Ulcerative colitis (UC) is one of the forms of inflammatory bowel disease that is characterized by ulceration of the interior lining of the large intestine, which usually manifests itself as diarrhea mixed with blood. It is an intermittent disease, which means that periods of exacerbated symptoms are replaced by periods that are almost symptom-free. Ulcerative colitis usually requires treatment, though the symptoms can diminish on their own.
There is no known cause for ulcerative colitis; however, there is a presumption that a genetic factor might play a key role.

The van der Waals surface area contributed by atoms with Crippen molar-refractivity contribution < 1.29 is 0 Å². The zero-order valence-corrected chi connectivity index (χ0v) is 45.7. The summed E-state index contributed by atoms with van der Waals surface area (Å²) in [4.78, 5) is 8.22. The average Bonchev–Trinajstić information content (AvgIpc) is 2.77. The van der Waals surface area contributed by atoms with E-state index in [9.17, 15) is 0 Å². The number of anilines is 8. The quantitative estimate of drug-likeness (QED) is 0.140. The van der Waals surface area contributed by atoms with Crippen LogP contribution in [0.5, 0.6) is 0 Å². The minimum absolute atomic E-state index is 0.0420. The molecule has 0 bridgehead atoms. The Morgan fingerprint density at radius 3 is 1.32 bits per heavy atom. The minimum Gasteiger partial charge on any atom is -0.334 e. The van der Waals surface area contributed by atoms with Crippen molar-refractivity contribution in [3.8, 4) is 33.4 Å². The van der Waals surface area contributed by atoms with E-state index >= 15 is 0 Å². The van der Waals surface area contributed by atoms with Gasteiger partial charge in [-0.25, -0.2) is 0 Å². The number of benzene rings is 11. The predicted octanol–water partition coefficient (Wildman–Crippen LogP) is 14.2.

Ulcerative colitis is treated similarly to other autoimmune diseases. The treatment consists of immunosuppression, anti-inflammatory drugs, and biological therapy which target various components of the patient’s immune system. If the disease is very severe, colectomy might be performed, which involves the removal of a part of a whole large intestine. Though this might cure the disease, it is usually associated with complications.